Protestants were in some details following a somewhat hairbrained scholar named Valla. They were very much following his craze for digging up historic detail even when the historic continuity had changed them. On Crucifixion scenes at altar paintings before Valla, you could see Roman soldiers depicted as knights from the Hundred Years War. After Valla, they get the kind of armour we now associate with Roman soldiers. Like the Roman armour we find in Asterix. Because he set out to find out how things were like the real look of Roman armour, the real divisions of the As (Sestertius being one multiple or one part of it - and yes, that was what he wrote a whole book about, I have not read it or I would have known how Sestertius and As correlate), the real titles of Roman notables and elected officials (like, Duke or General was not a title, it was a function for certain dignitaries like Consuls or Praetors or pro-such in parts of Empire outside Rome) ... as Antiquarian interest goes, this was really interesting, in a geekish way, but this was not what the Church needed.

And the Protestants started to do this kind of thing about the Church. And not just for antiquarian interest about detail, they thought they were restoring something imprtant that had been lost - a bit like Dan Brown and what he was rehashing in novel form, I refuse to dig into it, I thought the novel a lark up to when Teabing comes into play and starts "explaining" ... and poor "Princess" was supposed to be so smart but so naively took things like "the Church hushed this up" from a total stranger (or an old school acquaintance of her not so much a stranger new friend) ... well that is how people in Wittenberg swallowed the Valla-Erasmus-Luther connexion.

There are no Cardinals in the Bible ... there may not be exactly the title (though the title Prelate does exist in St Paul's letters), but when Jerusalem was what a little later took root in Rome, the see of St Peter, we know he was surrounded by the Twelve (the other ones except him) and by the Seventy and by the Deacons. The people usually called Orthodox might perhaps say that the Cardinals are like Chorepiskopoi of the Roman Bishop. They could hardly mind them for just having another name than the Chorepiskopoi around the Patriach of Constantinople.

Another craze was combining "Bible alone" (digged up from a misunderstood comment in St Augustine) with "Hebrew OT books only" (a personal preference at a time of St Jerome, but not one he wanted to impose on the Church, since he obeyed it and gloried in obeying its bishops on taking the other seven books too).

As for Protestants, neither Luther nor Hovind would get into chirurgic applications of the "right eye" or "right hand" saying like the Skoptsi did. I think they have this thanks to tradition. Not just the Bible text. King James who made an erroneous Bible translation felt about tobacco as Cathars about eating meat. Hovind adds tobacco to the small list, but still not meat.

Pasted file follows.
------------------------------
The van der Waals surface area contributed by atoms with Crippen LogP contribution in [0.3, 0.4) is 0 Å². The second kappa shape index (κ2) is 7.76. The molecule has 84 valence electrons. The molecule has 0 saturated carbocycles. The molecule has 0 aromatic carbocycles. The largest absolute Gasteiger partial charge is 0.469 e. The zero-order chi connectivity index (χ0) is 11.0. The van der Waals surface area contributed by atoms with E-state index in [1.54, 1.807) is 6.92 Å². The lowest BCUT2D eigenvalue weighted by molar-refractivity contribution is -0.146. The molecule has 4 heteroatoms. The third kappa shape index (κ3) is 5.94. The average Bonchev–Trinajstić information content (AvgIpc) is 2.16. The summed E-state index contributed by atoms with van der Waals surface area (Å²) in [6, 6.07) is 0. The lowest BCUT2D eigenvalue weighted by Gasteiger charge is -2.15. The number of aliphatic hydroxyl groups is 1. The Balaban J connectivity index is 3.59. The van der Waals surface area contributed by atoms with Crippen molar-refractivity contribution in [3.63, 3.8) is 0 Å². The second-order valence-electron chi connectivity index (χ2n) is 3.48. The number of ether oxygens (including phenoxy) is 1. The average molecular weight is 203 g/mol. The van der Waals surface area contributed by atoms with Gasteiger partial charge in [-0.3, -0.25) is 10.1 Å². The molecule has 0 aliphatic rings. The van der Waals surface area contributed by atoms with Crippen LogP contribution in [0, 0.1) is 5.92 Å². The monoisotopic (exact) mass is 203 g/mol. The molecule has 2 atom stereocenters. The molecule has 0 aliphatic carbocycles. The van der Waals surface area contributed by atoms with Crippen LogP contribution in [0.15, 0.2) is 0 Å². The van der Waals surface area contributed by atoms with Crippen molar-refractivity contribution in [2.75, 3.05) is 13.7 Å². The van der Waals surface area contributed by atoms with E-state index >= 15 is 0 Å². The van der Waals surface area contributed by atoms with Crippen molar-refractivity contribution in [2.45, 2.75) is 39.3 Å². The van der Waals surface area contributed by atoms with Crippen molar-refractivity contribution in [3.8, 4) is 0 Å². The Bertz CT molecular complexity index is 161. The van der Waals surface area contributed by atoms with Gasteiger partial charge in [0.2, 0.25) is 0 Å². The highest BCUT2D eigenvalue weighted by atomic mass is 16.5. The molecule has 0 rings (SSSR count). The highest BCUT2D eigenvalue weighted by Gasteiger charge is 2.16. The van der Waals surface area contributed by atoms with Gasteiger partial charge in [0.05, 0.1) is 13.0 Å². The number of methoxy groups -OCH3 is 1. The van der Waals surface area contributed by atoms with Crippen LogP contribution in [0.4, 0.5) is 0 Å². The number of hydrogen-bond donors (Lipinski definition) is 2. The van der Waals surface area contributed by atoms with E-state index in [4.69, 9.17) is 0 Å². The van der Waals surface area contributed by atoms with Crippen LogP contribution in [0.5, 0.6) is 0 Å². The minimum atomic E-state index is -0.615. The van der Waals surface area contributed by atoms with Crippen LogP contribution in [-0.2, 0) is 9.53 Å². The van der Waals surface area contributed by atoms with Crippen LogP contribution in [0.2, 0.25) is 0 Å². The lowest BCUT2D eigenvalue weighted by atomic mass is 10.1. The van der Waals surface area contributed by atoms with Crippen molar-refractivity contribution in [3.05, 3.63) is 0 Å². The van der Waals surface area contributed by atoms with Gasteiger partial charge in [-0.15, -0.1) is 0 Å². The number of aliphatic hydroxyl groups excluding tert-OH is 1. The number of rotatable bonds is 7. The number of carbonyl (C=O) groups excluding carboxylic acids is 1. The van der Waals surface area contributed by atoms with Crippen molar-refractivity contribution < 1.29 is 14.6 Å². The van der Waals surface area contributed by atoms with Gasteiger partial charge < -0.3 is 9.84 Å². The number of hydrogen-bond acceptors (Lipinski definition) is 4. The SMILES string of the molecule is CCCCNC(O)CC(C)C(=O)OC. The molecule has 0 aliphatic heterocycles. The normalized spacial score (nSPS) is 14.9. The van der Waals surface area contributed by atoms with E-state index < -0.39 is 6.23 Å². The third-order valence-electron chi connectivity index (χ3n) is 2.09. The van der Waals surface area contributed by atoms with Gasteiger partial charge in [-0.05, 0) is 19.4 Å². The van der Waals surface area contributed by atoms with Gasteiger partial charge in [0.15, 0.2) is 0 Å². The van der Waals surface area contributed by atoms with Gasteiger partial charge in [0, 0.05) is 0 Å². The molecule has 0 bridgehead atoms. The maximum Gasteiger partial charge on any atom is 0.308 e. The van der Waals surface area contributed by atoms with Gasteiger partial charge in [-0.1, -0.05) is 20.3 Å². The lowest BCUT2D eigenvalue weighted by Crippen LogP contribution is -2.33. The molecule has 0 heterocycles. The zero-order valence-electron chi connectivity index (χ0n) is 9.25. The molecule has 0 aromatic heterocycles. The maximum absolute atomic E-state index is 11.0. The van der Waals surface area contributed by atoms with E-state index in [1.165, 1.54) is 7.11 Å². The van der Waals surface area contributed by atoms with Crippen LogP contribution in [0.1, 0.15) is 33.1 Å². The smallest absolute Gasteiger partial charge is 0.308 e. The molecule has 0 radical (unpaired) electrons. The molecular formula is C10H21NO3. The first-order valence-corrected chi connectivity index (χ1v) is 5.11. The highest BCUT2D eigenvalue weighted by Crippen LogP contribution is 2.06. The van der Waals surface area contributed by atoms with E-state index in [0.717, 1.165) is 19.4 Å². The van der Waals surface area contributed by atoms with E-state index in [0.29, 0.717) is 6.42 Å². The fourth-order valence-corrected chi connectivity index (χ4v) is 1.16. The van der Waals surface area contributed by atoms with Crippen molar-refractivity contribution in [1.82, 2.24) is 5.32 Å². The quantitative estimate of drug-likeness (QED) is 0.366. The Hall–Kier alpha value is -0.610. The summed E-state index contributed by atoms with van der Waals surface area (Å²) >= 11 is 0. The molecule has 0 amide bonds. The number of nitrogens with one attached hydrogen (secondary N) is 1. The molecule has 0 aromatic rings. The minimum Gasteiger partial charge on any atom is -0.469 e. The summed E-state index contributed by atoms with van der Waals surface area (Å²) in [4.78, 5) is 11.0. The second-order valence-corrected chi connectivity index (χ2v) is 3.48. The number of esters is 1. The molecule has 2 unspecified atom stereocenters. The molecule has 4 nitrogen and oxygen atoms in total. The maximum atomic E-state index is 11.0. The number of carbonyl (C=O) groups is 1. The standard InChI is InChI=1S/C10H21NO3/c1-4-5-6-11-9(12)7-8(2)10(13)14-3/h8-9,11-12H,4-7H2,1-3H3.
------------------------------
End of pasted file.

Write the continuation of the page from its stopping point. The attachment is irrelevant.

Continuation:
But back to the Valdensian and Fraticelli craze for poverty. A poor Church is hardly what Jerusalem had when all rich new converts voluntarily held all in common. Note voluntarily - Ananias and Sapphira were told they would have been innocent if they had openly kept their belongings. They were cursed to death by St Peter for lying to the Church.

Now, the craze for poverty takes strange forms. If one layman wants to keep what is his, or earn money on his writings, he may get reminded discreetly or not so discretely about St Francis. But St Francis never said everyman had to follow his example to the full. On the contrary, he wrote a Rule for those who live in the world. Those who keep their property.

He never said the Church had to sell its riches and feed the poor. He reminded the Pope that if the latter had been poor he might be working miracles. But he never told the Pope to get rid of the Papal States. Or of the Lateran Palace. Or of the Tiara. Or of any other riches.

St Pius X did not approve of France despoiling the Church under the devil Clémenceau and threatening to despoil it further. He only said if he did so, the Church would be able to deal with it. He might name a Franciscan for Archbishop of Paris. He did not do so, Clémenceau saw he had no chance. It has been stated, but erroneously, that Pius XI later approved the Separation of Church and State. He did not, he only allowed the Church to form the kind of organisations that Clémenceau had illegally and uncanonically, inviolation of Church Law and of Civil Law imposed on the Church.